Kiosks, such as photo booths that send pictures or data to a user’s social-network accounts, have built-in, custom-made Connect&Go NFC RFID readers.

For visitors, Rodrigues said, just getting used to the system required some education, since attendees sometimes did not understand that the wristband served as the ticket. Evenko also had to determine the best process to ship bracelets to users; ultimately, the company had specific envelopes made.

Evenko established a Web-based system known as Osheaga Play, used both last year and this year, to launch the ticket holder’s experience. Using the site, a festival client can sign up, receive information about the event and create his or her own profile for the show. “If you want to interact with the site, you would have to create a profile,” Rodrigues says, and that acts as an incentive to get people comfortable with the system. For example, he adds, users would need to use a social-media site or sponsor activation to sign up to win a prize. They could also download a mobile application for their smartphone in order to obtain festival schedules and instructional videos.

As attendees arrived at the gates to last summer’s festival, evenko personnel used the NFC-enabled iPods to read each guest’s wristband tag, allowing that person to enter, while also creating a record of who had arrived. While walking throughout the grounds, attendees could utilize the read stations to “like” a band on Facebook, or to share information or pictures via social media. At last year’s event, there were 23,559 such interactions, with 23,000 ticket holders linking to social media, and links to 12.5 million Facebook friends.

Analytics derived from data retrieved last year by the Osheaga Play system indicated that 65 percent of attendees were female, with 88 percent between 18 and 34 years old. Sixty-seven percent had studied at a college level. It also found that 65 percent were tourists, with the remainder comprising Montreal locals.

The system not only increased the visibility of the festival and its sponsors on social media, but also helped evenko get to know its clients—the event’s audience.

Last year, evenko installed more than 75 accreditation checkpoints (typically, employees manning a gate with an NFC-enabled iPod), where workers could validate whether someone was authorized to enter a specific area. That data was then transmitted to the back-end software via a Wi-Fi network. One of the greatest challenges last year, Rodrigues said, was ensuring that there were enough Wi-Fi access nodes to collect data from the NFC readers within a park filled with people, and containing a high amount of metal and a large wooded area with lakes. “Running cable was an undertaking,” he stated. “You have to take a look at where you need boosters, where you can run cables, etc.”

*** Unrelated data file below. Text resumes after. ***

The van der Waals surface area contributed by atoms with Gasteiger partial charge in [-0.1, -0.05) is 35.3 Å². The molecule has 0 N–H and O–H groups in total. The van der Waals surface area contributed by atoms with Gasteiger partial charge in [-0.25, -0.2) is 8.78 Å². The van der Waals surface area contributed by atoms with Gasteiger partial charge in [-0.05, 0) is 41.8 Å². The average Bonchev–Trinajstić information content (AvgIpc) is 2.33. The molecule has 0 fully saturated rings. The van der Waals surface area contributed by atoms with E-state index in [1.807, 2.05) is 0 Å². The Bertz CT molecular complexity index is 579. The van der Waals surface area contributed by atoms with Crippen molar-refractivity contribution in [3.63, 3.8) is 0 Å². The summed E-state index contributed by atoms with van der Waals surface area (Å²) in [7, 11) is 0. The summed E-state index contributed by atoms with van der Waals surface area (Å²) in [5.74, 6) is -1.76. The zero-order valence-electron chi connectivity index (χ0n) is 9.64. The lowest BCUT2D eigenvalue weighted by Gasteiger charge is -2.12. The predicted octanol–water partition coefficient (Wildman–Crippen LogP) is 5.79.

Evenko’s Michael Rodrigues

With the technology in place, employees had the ability to access a particular client’s profile via his or her NFC-enabled iPod and make changes as necessary, such as removing or adding an access area to that individual’s profile. This decreased the need for ticket holders or personnel to go to the office or kiosk to make a change, thereby reducing queue lengths.

Next, Rodrigues told LIVE! attendees, evenko intends to further boost the park’s Wi-Fi presence by installing additional Wi-Fi nodes, while the software is being adjusted to enable more flexible functionality. “The first year, you never really know what to expect,” he said, adding that for the upcoming event, “We have the reality of what actually happened, and it was very positive. This year, we want to take that system and make it more flexible and more reliable.”

Evenko hopes to leverage the technology in other ways as well, such as linking NFC bracelets to prepaid accounts, to eliminate the need for cash or credit cards. “We’re looking hard at cashless payments,” Rodrigues said, “but we want to do everything right.” That, he noted, means ensuring that no mistakes are made with a prepaid account system. “If we give you [the client] a bad experience, it will be very hard to convince anyone to participate. This is their money we’ll be working with, and we want something that’s safe.”

In the long term, evenko is also investigating the possibility of utilizing NFC-based smartphones as tickets. What’s more, the company might also opt to encode each ticket holder’s data on his or her bracelet tag, in order to ensure that all user information linked to that bracelet could be accessed onsite—even if the Wi-Fi network were temporarily out of service.